Cassidy's size and look made him the subject of typecasting throughout his career. He had been diagnosed with a condition called acromegaly, a pituitary disorder that kept him growing (via Therapeutic Goods Administration). Not only did this lead to his being nearly 7 feet tall, but it was also responsible for his deep and booming voice. These attributes kept him working after "The Addams Family" concluded in 1966, however. Where there was a need for a towering actor, you could probably find Cassidy. His later roles included recurring parts in "The New Adventures of Huckleberry Finn," "Ironside," and "Star Trek." He voiced numerous cartoon characters for Hanna-Barbera and other animation studios, and it was his voice that spoke the opening introduction to "The Incredible Hulk" television series (via IMDb).

Cassidy died young, aged just 46. Doctors had discovered a large, non-malignant mass on his heart. Complications from the surgery to remove it was too much for him to handle, and he passed in 1979 (via The Toledo Blade).

Maria Blake

Known also by her stage name Blossom Rock, Maria Blake was cast as the part of Grandmama in the series. With her, she brought decades of acting experience, in both film and television. Blake was most well known for her role as Sally the switchboard operator in the popular "Dr. Kildare" movie series from the early 1940s (via IMDb).

Sadly, Grandmama would be her last role. She suffered a stroke soon after the second season of the show was in the can, ending her acting career. The stroke severely impacted her speech, making her unable to reunite with former cast members for the 1977 TV movie "Halloween with the New Addams Family" (via The Daily Mail). In her retirement, Blake resided at the Motion Picture & Television Country House and Hospital. It's reported that she watched the TV movie from there, which aired months before she died in January 1978 at age 82.  

Lisa Loring

Child stars often suffer from ill-treatment in their jobs, and that can take a toll on their mental health. There are seemingly countless examples of adult woes from actors who made names for themselves as pre-teens. Tabloids have long reported the antics of these mishaps, from Todd Bridges of "Diff'rent Strokes" to "Partridge Family" alumni Danny Bonaduce. Adorable Lisa Loring, who played Wednesday Addams, had her struggles after the series concluded. 

AOL reports that Loring became a mother at the young age of 16. Though she had sporadically acted in small roles in the 1970s and early 1980s, Loring managed to keep herself in one part of the industry, as a makeup artist for an adult film studio. It was on the set of one such adult film that Loring met her future husband, actor Jerry Butler. The marriage failed, and Loring began to use heroin to cope. Compounding the stress in her life was the death of her friend, Kelly Van Dyke, an adult film star who had died by suicide. It was Loring who discovered the body of her friend.

Though her life had given her some struggles, Loring was determined not to be beaten. People report that she entered and completed rehab in 1992 and got herself clean. She worked in an interior design firm and still racked up a few screen credits, the most recent (as of 2022) being 2015's "Doctor Spine" (per IMDb). AOL tells us that she focuses mostly on her family, and tours various conventions every year.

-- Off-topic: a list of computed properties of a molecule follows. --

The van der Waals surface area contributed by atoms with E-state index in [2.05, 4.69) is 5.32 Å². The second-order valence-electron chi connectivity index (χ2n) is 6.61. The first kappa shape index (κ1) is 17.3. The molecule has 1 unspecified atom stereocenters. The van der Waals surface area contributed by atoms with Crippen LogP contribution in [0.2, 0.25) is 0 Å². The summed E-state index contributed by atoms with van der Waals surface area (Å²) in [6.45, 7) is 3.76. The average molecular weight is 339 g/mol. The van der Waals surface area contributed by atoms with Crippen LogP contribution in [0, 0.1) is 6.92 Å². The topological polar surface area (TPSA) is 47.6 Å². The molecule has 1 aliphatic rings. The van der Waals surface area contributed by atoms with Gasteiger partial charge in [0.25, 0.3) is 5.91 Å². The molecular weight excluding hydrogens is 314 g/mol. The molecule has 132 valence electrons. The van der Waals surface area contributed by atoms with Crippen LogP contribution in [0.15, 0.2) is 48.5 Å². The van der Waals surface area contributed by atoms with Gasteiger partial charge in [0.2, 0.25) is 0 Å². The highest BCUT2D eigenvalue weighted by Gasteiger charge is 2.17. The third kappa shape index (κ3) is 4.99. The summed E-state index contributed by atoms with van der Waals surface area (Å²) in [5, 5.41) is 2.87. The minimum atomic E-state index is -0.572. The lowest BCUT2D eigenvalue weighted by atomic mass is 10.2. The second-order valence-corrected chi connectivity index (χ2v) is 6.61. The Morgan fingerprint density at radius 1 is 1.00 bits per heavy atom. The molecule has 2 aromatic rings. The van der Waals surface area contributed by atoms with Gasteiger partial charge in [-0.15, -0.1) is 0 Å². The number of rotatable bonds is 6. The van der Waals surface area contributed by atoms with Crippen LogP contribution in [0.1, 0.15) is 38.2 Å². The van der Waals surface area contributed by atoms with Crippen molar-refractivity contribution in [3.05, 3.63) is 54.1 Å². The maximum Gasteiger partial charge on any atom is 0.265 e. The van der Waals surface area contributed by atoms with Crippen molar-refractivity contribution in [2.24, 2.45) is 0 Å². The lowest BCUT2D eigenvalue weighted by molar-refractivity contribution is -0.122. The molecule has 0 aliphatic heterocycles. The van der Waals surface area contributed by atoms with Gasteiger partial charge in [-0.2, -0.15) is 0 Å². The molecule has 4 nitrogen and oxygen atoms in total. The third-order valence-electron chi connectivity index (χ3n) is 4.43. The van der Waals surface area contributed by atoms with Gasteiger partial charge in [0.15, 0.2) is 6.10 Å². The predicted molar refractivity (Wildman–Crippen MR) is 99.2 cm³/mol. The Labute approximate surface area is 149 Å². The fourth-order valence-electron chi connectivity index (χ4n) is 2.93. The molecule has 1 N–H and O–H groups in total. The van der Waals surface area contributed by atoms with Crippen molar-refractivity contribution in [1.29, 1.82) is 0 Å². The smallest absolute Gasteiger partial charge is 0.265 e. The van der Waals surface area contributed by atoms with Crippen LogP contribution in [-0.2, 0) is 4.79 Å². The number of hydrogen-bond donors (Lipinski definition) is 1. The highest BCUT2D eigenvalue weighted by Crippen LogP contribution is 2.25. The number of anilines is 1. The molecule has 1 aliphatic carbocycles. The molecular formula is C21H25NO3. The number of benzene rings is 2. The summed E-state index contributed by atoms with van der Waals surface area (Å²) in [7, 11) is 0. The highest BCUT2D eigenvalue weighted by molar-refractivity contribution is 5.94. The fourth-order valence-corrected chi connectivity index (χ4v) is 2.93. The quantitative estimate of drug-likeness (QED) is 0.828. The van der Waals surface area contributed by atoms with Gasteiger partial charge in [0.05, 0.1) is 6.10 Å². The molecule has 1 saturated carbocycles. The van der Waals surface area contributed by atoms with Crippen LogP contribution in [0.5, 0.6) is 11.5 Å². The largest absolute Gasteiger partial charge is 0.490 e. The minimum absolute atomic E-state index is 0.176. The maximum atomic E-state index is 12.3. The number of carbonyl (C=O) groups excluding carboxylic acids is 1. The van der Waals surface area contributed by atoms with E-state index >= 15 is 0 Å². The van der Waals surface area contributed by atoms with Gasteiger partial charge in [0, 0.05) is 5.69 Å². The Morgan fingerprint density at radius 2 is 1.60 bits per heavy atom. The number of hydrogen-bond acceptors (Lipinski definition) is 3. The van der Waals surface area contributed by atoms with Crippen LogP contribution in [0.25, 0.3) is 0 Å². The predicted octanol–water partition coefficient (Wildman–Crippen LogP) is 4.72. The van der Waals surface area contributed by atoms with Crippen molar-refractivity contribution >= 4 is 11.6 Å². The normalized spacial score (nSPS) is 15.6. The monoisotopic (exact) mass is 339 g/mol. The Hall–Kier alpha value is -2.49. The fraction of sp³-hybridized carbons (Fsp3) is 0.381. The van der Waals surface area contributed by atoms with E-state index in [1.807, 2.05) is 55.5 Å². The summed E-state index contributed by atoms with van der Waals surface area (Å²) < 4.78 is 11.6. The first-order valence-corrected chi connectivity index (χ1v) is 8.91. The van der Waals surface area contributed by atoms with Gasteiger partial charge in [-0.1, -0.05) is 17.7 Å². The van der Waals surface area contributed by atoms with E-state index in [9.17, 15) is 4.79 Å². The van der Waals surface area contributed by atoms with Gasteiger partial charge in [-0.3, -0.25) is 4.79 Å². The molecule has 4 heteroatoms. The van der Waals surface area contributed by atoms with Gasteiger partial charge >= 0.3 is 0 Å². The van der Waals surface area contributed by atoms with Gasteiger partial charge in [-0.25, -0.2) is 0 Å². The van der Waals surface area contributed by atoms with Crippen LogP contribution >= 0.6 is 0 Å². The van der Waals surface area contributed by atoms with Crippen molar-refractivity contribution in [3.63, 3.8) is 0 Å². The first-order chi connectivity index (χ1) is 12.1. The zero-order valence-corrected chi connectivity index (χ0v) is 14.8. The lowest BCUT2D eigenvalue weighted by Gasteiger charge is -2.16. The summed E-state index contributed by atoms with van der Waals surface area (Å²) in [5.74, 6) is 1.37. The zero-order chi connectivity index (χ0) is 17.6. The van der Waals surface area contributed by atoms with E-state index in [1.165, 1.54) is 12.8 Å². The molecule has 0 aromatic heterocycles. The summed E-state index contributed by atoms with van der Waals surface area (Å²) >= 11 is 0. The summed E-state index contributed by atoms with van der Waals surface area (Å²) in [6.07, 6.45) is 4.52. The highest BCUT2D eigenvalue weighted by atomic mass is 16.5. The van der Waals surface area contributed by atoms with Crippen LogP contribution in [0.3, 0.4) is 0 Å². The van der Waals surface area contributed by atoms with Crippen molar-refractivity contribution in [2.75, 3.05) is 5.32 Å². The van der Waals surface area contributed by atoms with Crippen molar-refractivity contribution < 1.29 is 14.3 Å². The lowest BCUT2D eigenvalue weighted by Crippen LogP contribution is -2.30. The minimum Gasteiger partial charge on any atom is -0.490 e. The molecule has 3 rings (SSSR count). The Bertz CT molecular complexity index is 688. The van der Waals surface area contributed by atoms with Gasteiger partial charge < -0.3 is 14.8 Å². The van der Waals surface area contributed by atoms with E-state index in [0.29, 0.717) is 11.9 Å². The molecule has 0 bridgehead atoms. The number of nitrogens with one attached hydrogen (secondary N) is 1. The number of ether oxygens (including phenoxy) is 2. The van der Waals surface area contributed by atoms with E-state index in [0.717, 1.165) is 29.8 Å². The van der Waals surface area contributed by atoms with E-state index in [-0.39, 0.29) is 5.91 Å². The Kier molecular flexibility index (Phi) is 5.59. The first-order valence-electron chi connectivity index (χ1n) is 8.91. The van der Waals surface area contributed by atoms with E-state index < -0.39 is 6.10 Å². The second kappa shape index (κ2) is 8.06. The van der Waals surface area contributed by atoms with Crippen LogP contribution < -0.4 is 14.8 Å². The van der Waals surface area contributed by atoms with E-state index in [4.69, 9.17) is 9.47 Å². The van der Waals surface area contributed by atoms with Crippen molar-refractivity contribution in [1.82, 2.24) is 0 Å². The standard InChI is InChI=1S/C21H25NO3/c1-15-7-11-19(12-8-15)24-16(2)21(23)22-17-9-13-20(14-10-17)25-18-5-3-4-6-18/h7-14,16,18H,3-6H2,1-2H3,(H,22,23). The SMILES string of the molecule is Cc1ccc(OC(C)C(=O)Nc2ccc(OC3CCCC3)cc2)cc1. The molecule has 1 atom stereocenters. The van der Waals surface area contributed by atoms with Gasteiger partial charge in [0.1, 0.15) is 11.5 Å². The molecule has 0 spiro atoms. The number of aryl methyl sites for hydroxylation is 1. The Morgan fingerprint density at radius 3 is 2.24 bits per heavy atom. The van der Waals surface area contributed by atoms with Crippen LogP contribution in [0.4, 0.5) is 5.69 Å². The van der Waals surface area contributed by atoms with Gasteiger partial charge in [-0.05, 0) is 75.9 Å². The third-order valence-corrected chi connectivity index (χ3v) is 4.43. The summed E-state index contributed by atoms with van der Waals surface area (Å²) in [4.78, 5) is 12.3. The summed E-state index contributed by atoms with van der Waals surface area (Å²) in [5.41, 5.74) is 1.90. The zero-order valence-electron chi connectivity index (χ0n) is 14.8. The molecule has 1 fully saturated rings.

If you or anyone you know is struggling with addiction issues, help is available. Visit the Substance Abuse and Mental Health Services Administration website or contact SAMHSA's National Helpline at 1-800-662-HELP (4357).

Ken Weatherwax

Ken Weatherwax had but one role on screen that was outside of "The Addams Family" universe. His debut was in the classic TV western "Wagon Train," and the actor was cast in the role of Pugsley Addams shortly afterward (per IMDb).

After 64 episodes, Weatherwax didn't have another role until he lent his voice to a 1973 episode of the animated television series of the same name, in which he reprised his part as Pugsley. He again played Pugsley in the 1977 TV movie "Halloween with the New Addams Family." Of his struggles to find work after the show ended, he said he was the victim of typecasting, and the subject of bullying and teasing from his schoolmates. "Frankly, I didn't deal with it very well. I was kicked out of like, six or seven schools, and went into the service [the Army] at the age of 17," he told TV host Bill O'Reilly in a 2008 interview (via The Hollywood Reporter). 

Rather than be on screen, Weatherwax began to work behind the scenes. The Hollywood Reporter writes that he worked as a grip and set builder for various productions.

Sadly, Weatherwax died in 2014. TMZ reports that there were two funerals held, one for family and an additional one for fans, proving that a child star with only one hit can still be remembered fondly and appreciated by fans decades after they left the limelight.

Felix Silla

Though you never saw more than a giant head of hair that covered his entire body, Cousin Itt might be one of the most memorable characters in "The Addams Family." Played by actor Felix Silla, the dialogue from Itt never amounted to more than just gibberish, totally obscuring Silla's identity in every way possible. As a little person working in Hollywood, this was par for the course for Silla.

Like many little people, Silla struggled to find work in the industry other than the roles stereotypically offered to those of smaller stature. He played both a troll and a goblin in episodes of the beloved sitcom "Bewitched," a circus performer in "The Girl From U.N.C.L.E," and Twiki in "Buck Rogers in the 25th Century" (via IMDb). He found himself often obscured behind bulky costumes and/or heavy makeup, making him unrecognizable to the point that many viewers would not know who he was or would be able to match him up to the other roles he had held.